1. Linear regression & KNN classifier training stage
  2. Model parameter refinement
  3. Verify linear regression and KNN model performance on test data
  4. Evaluate models using Monte Carlo cross-validation

Each of the classifiers — linear regression and KNN — were trained on the preprocessed training data and then tested on the testing data. The linear regression model was run with default parameters, and the KNN model was run with varying values of k — ranging from 1 to 15, in step sizes of 2.


Both the linear regression and KNN models were refined for their parameters and methods.

Linear Regression

Initial linear regression predicted values and their corresponding true values. Collected on training data.

Because linear regression outputs a continuous prediction, it is no surprise that the initial accuracy of the model was quite low, since it only counts exact matches and the outputs included values other than 2 and 7. The image to the left shows some examples of predicted values that are often very close to the true value, but were not counted as such in the accuracy metric.

To account for this, the predicted results were rounded, with any value greater than or equal to a 4.5 being rounded up to a 7, and anything less than a 4.5 being rounded down to a 2. This drastically improved the model’s performance, as can be seen below.

Linear regression model performance on training data.

Since the dataset is of relatively small size, cross-validation was done in order to verify the performance of the model. The training and testing dataset were combined into one full set, with 1721 records, and on each of the 100 cross-validation runs the data was randomly split into new training and testing sets using an 80/20 split.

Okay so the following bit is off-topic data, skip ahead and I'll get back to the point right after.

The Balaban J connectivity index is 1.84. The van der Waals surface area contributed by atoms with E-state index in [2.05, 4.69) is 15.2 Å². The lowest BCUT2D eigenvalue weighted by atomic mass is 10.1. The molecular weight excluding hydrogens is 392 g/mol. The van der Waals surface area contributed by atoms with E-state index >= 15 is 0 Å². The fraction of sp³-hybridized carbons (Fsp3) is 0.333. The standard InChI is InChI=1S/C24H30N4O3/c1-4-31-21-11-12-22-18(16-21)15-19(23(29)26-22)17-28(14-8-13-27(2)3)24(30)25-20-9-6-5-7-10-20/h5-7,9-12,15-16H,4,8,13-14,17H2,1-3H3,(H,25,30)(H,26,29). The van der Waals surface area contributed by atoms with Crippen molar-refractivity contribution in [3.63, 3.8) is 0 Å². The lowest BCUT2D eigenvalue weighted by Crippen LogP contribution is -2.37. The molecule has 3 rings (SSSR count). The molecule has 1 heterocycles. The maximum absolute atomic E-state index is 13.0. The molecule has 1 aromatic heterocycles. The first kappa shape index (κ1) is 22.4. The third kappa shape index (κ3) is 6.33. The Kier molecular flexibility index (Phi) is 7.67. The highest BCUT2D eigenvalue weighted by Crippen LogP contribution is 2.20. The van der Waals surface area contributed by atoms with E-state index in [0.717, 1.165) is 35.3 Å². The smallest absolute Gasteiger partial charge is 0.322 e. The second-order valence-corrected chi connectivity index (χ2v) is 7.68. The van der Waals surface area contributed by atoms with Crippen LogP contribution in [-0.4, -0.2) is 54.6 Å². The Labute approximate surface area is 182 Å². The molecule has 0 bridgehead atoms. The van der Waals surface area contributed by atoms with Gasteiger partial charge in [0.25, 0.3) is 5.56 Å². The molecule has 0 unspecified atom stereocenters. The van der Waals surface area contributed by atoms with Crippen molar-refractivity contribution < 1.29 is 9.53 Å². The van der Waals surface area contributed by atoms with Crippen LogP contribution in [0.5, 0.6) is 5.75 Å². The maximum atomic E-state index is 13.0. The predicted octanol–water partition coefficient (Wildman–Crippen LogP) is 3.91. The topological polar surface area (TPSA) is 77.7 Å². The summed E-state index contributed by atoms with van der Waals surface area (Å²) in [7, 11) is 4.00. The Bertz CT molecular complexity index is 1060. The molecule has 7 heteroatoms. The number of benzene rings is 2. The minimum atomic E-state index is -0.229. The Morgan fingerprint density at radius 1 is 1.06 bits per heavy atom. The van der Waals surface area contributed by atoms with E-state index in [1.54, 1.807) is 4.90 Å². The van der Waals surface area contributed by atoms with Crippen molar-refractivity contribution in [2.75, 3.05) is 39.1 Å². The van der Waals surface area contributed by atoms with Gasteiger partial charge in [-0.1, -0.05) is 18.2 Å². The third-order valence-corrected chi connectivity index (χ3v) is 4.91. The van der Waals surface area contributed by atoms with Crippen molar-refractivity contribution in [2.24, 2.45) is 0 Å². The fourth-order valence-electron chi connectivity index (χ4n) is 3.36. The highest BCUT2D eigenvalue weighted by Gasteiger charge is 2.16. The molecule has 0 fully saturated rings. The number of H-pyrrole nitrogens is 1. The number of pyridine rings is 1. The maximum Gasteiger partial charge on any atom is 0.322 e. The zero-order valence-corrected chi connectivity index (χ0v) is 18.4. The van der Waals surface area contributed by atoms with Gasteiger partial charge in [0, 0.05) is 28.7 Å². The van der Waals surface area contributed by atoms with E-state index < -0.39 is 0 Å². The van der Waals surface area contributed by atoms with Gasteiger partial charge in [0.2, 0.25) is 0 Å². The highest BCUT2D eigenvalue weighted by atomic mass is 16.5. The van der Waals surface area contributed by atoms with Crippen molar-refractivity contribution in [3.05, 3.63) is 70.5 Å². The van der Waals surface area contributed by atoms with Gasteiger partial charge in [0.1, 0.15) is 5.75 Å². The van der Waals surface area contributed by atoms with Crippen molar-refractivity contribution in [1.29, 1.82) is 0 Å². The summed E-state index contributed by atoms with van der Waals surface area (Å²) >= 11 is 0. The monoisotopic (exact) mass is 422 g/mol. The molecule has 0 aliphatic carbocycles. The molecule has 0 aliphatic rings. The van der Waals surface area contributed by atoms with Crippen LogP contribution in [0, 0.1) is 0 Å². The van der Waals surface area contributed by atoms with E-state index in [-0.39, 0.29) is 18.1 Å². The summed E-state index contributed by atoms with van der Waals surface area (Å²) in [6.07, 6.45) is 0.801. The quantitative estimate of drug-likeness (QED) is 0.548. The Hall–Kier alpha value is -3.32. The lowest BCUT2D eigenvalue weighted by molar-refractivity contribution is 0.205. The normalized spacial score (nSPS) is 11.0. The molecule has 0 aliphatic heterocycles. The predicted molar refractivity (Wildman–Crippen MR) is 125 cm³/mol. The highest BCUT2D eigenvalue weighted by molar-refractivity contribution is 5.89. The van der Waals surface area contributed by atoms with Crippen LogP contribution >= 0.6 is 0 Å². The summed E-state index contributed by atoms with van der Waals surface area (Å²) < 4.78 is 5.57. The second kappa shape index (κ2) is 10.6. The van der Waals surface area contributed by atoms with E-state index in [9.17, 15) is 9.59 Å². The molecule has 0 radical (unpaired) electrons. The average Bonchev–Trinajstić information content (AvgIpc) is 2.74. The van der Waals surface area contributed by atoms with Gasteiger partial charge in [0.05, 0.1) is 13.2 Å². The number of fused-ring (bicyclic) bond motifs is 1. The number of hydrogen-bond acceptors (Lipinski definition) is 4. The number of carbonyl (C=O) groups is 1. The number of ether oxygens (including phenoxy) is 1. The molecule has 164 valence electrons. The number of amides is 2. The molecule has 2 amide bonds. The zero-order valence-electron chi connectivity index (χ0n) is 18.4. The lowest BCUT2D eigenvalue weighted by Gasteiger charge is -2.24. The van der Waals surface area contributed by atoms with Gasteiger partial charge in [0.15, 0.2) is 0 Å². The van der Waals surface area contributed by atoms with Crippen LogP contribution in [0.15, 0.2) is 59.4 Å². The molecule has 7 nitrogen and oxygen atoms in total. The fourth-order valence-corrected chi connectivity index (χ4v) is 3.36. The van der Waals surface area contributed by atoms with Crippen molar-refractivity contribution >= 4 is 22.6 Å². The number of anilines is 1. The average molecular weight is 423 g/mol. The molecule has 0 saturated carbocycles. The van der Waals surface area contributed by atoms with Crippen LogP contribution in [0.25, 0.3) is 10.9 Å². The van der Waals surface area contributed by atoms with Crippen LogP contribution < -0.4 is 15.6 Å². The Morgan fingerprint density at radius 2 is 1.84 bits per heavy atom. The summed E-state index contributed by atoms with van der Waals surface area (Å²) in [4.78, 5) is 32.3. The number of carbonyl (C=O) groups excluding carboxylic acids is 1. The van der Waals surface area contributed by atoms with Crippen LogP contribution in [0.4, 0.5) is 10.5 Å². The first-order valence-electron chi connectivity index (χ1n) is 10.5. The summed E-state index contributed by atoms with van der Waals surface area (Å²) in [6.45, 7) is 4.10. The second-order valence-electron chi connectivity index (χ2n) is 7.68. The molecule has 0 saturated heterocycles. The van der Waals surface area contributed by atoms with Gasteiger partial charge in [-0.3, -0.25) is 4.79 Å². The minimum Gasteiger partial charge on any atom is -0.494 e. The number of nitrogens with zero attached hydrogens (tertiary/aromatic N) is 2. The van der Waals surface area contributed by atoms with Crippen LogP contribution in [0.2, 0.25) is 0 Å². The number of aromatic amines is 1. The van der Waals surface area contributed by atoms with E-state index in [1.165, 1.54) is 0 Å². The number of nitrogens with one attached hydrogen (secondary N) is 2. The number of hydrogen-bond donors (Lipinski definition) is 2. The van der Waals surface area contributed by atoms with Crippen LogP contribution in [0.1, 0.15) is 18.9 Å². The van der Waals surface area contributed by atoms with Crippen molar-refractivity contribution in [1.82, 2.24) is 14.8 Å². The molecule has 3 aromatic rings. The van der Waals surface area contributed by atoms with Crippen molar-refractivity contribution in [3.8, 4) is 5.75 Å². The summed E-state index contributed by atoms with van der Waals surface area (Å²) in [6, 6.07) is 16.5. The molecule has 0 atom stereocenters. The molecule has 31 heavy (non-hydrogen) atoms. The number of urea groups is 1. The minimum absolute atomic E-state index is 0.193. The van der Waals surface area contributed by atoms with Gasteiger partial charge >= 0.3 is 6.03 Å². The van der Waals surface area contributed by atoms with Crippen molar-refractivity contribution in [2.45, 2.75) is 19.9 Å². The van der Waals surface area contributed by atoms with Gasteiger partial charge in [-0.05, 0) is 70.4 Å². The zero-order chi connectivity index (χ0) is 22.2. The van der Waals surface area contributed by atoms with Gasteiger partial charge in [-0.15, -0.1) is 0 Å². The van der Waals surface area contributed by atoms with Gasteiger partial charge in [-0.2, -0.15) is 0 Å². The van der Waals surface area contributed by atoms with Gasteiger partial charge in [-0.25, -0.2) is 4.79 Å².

Linear regression cross-validation results.


In order to optimize the performance of the KNN model, the model parameter k was tested using eight different values: [1, 3, 5, 7, 9, 11, 13, 15].

KNN model performance on training data.

These results indicate that the performance continually degrades as more and more neighbors are taken into account. However, though the curve is steep, the accuracy values are still very high — with the lowest value appearing on the chart being a 0.9825.

Furthermore, cross-validation was used in order to verify the performance of the KNN model. The full 1721 record dataset was used, and was randomly split into new training and testing sets using an 80/20 split. Cross-validation was performed 100 times using each of the k values listed above. Below are the resulting means and variances of the errors for each value of k.

KNN cross-validation results.


Model Evaluation & Validation

Both models were validated on the testing dataset. The linear regression model performed about the same on the testing data as on the training data — with only a ~0.004 difference in the rounded accuracy score. Usually the testing performance is worse than the training, but in this instance the results are nearly indistinguishable.

Linear regression performance on testing dataset.
KNN model performance on testing dataset.

The KNN model and its different k values was also appled to the testing dataset. Here we can see distinguishably lower model accuracies, as expected, and a different result as far as which k vales produced the highest accuracy. In the training data, k=1 gave 100% accuracy and k=3 yielded a 99% accuracy. When applied to the testing data, the models with k=3 and k=5 performed best, both with accuracies of ovr 98.5%.

A summary of the two classifer models and their performance on the training and testing data is shown below.

Summary of model performances on training and testing data.